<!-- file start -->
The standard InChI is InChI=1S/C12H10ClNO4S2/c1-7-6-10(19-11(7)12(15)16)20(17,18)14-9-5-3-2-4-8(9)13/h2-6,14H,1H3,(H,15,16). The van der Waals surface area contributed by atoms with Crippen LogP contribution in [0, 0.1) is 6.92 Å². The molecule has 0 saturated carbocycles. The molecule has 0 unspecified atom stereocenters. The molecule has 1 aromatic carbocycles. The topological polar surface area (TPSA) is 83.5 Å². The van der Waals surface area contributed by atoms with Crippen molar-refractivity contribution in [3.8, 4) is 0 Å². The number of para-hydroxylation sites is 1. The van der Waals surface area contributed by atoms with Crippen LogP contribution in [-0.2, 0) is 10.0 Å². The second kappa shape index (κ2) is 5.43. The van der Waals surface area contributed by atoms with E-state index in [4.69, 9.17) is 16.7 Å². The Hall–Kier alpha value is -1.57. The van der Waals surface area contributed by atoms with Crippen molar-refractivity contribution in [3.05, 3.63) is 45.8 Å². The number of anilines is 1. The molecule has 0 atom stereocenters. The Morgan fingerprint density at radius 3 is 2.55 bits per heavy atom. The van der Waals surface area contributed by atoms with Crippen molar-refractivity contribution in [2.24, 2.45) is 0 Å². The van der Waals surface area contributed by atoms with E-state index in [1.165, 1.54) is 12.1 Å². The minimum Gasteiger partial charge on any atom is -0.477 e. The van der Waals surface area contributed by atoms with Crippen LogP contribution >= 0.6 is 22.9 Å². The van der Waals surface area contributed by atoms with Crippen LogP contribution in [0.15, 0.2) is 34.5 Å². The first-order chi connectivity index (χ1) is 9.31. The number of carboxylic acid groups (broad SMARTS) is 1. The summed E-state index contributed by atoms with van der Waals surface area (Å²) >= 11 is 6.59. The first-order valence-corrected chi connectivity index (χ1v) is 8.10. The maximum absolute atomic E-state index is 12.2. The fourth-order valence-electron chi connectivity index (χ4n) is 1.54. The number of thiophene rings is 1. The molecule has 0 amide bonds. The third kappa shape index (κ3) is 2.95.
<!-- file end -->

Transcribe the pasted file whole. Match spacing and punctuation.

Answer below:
The standard InChI is InChI=1S/C12H10ClNO4S2/c1-7-6-10(19-11(7)12(15)16)20(17,18)14-9-5-3-2-4-8(9)13/h2-6,14H,1H3,(H,15,16). The van der Waals surface area contributed by atoms with Crippen LogP contribution in [0, 0.1) is 6.92 Å². The molecule has 0 saturated carbocycles. The molecule has 0 unspecified atom stereocenters. The molecule has 1 aromatic carbocycles. The topological polar surface area (TPSA) is 83.5 Å². The van der Waals surface area contributed by atoms with Crippen molar-refractivity contribution in [3.8, 4) is 0 Å². The number of para-hydroxylation sites is 1. The van der Waals surface area contributed by atoms with Crippen LogP contribution in [-0.2, 0) is 10.0 Å². The second kappa shape index (κ2) is 5.43. The van der Waals surface area contributed by atoms with E-state index in [4.69, 9.17) is 16.7 Å². The Hall–Kier alpha value is -1.57. The van der Waals surface area contributed by atoms with Crippen molar-refractivity contribution in [3.05, 3.63) is 45.8 Å². The number of anilines is 1. The molecule has 0 atom stereocenters. The Morgan fingerprint density at radius 3 is 2.55 bits per heavy atom. The van der Waals surface area contributed by atoms with Crippen molar-refractivity contribution in [2.24, 2.45) is 0 Å². The van der Waals surface area contributed by atoms with E-state index in [1.165, 1.54) is 12.1 Å². The minimum Gasteiger partial charge on any atom is -0.477 e. The van der Waals surface area contributed by atoms with Crippen LogP contribution >= 0.6 is 22.9 Å². The van der Waals surface area contributed by atoms with Crippen LogP contribution in [0.15, 0.2) is 34.5 Å². The first-order chi connectivity index (χ1) is 9.31. The number of carboxylic acid groups (broad SMARTS) is 1. The summed E-state index contributed by atoms with van der Waals surface area (Å²) >= 11 is 6.59. The first-order valence-corrected chi connectivity index (χ1v) is 8.10. The maximum absolute atomic E-state index is 12.2. The fourth-order valence-electron chi connectivity index (χ4n) is 1.54. The number of thiophene rings is 1. The molecule has 0 amide bonds. The third kappa shape index (κ3) is 2.95.